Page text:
In 1922, at the age of 53, the shy bachelor had married Annie Laura McGrath, a 41-year-old Catholic professor of English and botany at Prince of Wales. At a time when the Island was still sharply divided on religious lines, the marriage was highly unusual. He went to his church and she went to hers, but before her death in 1953, Annie Laura would arrange to be buried next to her husband in the Protestant cemetery in Sherwood, then on the outskirts of Charlottetown.

Robertson died in office in 1937, at 68, apparently of a heart attack. Appropriately, his funeral service, one of the largest ever held on the Island, took place in the college. The procession, led by about 500 students on foot, extended for several city blocks.

During Robertson’s years as principal of Prince of Wales, enrolment grew from 176 to 449, and the faculty from 5 to more than 20. Despite the difficulties of expansion and the setbacks caused by fire, hard economic times, and attitudes that he found unsympathetic, Robertson kept his school on the course laid down in the 1800s. He upheld rigorous academic standards, campaigned for school improvements, and encouraged higher learning among generations of bright young Islanders. Although Prince of Wales College ceased to exist in 1969 and was replaced by the University of Prince Edward Island, Robertson’s contribution to the cause of lifelong learning was recognized when the new institution named its library after him.

Marian C. Bruce

PARO, Acc. 3095, Reg. of baptisms, Cape Traverse, 1869 (transcript available online at www.gov.pe.ca/archives/baptismal). Private arch., Marian Bruce (Murray River, P.E.I.), Notes from interviews with Eleanor Lowe (Charlottetown), 7 April 2004 and John R. McGrath (Norway, P.E.I.), 16 April 2004; Carolyn Roberts MacQuaid (Charlottetown), Notes from an interview with Catherine Coyle (Charlottetown), 22 Aug. 2002. Sherwood Cemetery (Charlottetown), Burial records. Univ. of P.E.I., Robertson Library, Univ. Arch. & Special Coll., P.E.I. Coll. (Charlottetown), Joseph Devereux, “Looking backward” (typescript, n.d.); H. F. MacEwen, “Samuel N. Robertson, educator” (typescript, 1978). Charlottetown Guardian, 11 May 1918; 11–31 May 1919; 29 May, 3–13 Oct. 1920; 17 Jan. 1933; 4 Oct. 1937. Patriot, 2–13 Oct. 1920; 26 May 1923; 14 Jan., 17 Feb. 1933; 4–6 Oct. 1937. Prince of Wales College Observer (Charlottetown), March 1901. Marian Bruce, A century of excellence: Prince of Wales College, 1860–1969 (Charlottetown, 2005). College Times (Charlottetown), December 1931–December 1937. J. T. Croteau, Cradled in the waves (Toronto, 1951). G. E. MacDonald, The history of St. Dunstan’s University, 1855–1956 (Charlottetown, 1989). Helen MacDonald, “An affectionate look back at Dr. Sammie and PWC,” in Moments in time and other memories: a compilation of stories (2v., Charlottetown, 1989–90), 2: 10–20. P.E.I., House of Assembly, Journal, 1888; Legislative Assembly, Journal, 1894, 1902, 1918, 1934–36, 1938; reports of the principal of Prince of Wales College, 1896, app.E and 1921; report of the royal commission on education in the province of Prince Edward Island, 1930. Lester Sellick, Some Island men I remember (Hantsport, N.S., 1980). P. B. Waite, The lives of Dalhousie University (2v., Montreal and Kingston, Ont., 1994–98), 1.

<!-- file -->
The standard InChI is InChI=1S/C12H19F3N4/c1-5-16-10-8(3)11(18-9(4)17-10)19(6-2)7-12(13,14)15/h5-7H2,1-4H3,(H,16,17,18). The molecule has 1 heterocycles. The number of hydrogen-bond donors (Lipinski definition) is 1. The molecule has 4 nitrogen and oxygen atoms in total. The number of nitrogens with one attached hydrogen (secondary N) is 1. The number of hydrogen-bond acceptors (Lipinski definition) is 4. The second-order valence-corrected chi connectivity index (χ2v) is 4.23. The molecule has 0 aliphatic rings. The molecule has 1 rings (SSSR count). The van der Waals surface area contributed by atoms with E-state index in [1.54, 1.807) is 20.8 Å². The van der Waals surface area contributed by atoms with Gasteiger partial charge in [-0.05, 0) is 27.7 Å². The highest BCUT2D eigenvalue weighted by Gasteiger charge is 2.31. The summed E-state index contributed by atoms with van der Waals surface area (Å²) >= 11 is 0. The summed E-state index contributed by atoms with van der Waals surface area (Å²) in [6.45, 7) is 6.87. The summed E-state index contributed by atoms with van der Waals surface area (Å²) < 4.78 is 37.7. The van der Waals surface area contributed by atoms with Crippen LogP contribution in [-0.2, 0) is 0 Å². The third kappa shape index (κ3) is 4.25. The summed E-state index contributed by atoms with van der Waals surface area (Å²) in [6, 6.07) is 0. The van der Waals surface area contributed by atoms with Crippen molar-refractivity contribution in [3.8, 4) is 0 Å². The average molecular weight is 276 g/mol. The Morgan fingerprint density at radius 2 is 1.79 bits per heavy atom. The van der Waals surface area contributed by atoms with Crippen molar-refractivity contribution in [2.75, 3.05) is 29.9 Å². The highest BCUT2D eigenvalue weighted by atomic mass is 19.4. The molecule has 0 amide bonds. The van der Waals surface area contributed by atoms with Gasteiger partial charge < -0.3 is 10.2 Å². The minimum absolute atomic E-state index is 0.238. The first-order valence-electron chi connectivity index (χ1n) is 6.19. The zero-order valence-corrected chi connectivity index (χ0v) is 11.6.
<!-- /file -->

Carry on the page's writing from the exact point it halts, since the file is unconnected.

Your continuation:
General Bibliography

Cite This Article

Marian C. Bruce, “ROBERTSON, SAMUEL NAPIER,” in Dictionary of Canadian Biography, vol. 16, University of Toronto/Université Laval, 2003–, accessed February 23, 2017, http://www.biographi.ca/en/bio/robertson_samuel_napier_16E.html.

The citation above shows the format for footnotes and endnotes according to the Chicago manual of style (16th edition). Information to be used in other citation formats:

Permalink: http://www.biographi.ca/en/bio/robertson_samuel_napier_16E.html
Author of Article: Marian C. Bruce
Publication Name: Dictionary of Canadian Biography, vol. 16
Publisher: University of Toronto/Université Laval
Year of publication: 2013
Year of revision: 2013
Access Date: February 23, 2017